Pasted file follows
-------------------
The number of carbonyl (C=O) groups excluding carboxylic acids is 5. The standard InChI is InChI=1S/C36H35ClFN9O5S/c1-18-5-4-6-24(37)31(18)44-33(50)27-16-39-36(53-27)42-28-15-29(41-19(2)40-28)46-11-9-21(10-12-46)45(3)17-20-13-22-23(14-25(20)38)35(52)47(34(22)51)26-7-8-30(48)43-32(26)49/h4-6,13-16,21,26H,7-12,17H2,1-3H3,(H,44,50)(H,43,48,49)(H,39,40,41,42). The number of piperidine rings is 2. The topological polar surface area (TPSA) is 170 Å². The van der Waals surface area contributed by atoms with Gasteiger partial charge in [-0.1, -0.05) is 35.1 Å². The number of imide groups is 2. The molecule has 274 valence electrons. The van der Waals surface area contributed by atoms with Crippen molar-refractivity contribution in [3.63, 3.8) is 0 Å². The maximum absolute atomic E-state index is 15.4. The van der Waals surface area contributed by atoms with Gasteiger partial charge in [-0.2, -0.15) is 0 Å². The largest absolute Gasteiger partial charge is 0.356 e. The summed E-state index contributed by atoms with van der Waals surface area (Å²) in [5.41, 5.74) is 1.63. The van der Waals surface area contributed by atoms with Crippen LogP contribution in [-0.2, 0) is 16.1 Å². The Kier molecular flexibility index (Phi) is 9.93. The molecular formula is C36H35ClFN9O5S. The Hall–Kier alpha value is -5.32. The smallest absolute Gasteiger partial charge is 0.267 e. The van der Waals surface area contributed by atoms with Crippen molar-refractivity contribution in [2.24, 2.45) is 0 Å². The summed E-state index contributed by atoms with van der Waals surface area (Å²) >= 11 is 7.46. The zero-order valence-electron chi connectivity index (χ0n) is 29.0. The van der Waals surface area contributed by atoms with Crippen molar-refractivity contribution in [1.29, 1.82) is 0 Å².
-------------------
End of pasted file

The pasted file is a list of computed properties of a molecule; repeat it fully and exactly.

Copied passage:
The number of carbonyl (C=O) groups excluding carboxylic acids is 5. The standard InChI is InChI=1S/C36H35ClFN9O5S/c1-18-5-4-6-24(37)31(18)44-33(50)27-16-39-36(53-27)42-28-15-29(41-19(2)40-28)46-11-9-21(10-12-46)45(3)17-20-13-22-23(14-25(20)38)35(52)47(34(22)51)26-7-8-30(48)43-32(26)49/h4-6,13-16,21,26H,7-12,17H2,1-3H3,(H,44,50)(H,43,48,49)(H,39,40,41,42). The number of piperidine rings is 2. The topological polar surface area (TPSA) is 170 Å². The van der Waals surface area contributed by atoms with Gasteiger partial charge in [-0.1, -0.05) is 35.1 Å². The number of imide groups is 2. The molecule has 274 valence electrons. The van der Waals surface area contributed by atoms with Crippen molar-refractivity contribution in [3.63, 3.8) is 0 Å². The maximum absolute atomic E-state index is 15.4. The van der Waals surface area contributed by atoms with Gasteiger partial charge in [-0.2, -0.15) is 0 Å². The largest absolute Gasteiger partial charge is 0.356 e. The summed E-state index contributed by atoms with van der Waals surface area (Å²) in [5.41, 5.74) is 1.63. The van der Waals surface area contributed by atoms with Crippen LogP contribution in [-0.2, 0) is 16.1 Å². The Kier molecular flexibility index (Phi) is 9.93. The molecular formula is C36H35ClFN9O5S. The Hall–Kier alpha value is -5.32. The smallest absolute Gasteiger partial charge is 0.267 e. The van der Waals surface area contributed by atoms with Crippen molar-refractivity contribution in [2.24, 2.45) is 0 Å². The summed E-state index contributed by atoms with van der Waals surface area (Å²) >= 11 is 7.46. The zero-order valence-electron chi connectivity index (χ0n) is 29.0. The van der Waals surface area contributed by atoms with Crippen molar-refractivity contribution in [1.29, 1.82) is 0 Å².